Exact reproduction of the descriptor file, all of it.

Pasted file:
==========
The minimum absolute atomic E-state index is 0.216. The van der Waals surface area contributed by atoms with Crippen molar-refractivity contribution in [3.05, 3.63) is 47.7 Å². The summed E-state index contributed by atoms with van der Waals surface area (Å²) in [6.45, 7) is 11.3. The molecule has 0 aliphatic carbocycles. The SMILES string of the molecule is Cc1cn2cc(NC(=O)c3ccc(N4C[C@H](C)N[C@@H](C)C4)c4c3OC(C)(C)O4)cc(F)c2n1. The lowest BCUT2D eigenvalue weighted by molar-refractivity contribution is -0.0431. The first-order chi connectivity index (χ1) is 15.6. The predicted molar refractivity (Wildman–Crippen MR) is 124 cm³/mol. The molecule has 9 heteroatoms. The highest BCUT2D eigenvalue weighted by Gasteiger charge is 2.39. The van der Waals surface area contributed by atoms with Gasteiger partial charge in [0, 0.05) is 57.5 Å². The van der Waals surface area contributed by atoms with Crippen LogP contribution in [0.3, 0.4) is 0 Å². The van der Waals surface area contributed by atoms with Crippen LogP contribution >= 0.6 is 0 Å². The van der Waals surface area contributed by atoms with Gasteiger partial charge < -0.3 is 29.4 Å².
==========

The minimum absolute atomic E-state index is 0.216. The van der Waals surface area contributed by atoms with Crippen molar-refractivity contribution in [3.05, 3.63) is 47.7 Å². The summed E-state index contributed by atoms with van der Waals surface area (Å²) in [6.45, 7) is 11.3. The molecule has 0 aliphatic carbocycles. The SMILES string of the molecule is Cc1cn2cc(NC(=O)c3ccc(N4C[C@H](C)N[C@@H](C)C4)c4c3OC(C)(C)O4)cc(F)c2n1. The lowest BCUT2D eigenvalue weighted by molar-refractivity contribution is -0.0431. The first-order chi connectivity index (χ1) is 15.6. The predicted molar refractivity (Wildman–Crippen MR) is 124 cm³/mol. The molecule has 9 heteroatoms. The highest BCUT2D eigenvalue weighted by Gasteiger charge is 2.39. The van der Waals surface area contributed by atoms with Gasteiger partial charge in [0, 0.05) is 57.5 Å². The van der Waals surface area contributed by atoms with Crippen LogP contribution in [0.3, 0.4) is 0 Å². The van der Waals surface area contributed by atoms with Crippen LogP contribution >= 0.6 is 0 Å². The van der Waals surface area contributed by atoms with Gasteiger partial charge < -0.3 is 29.4 Å².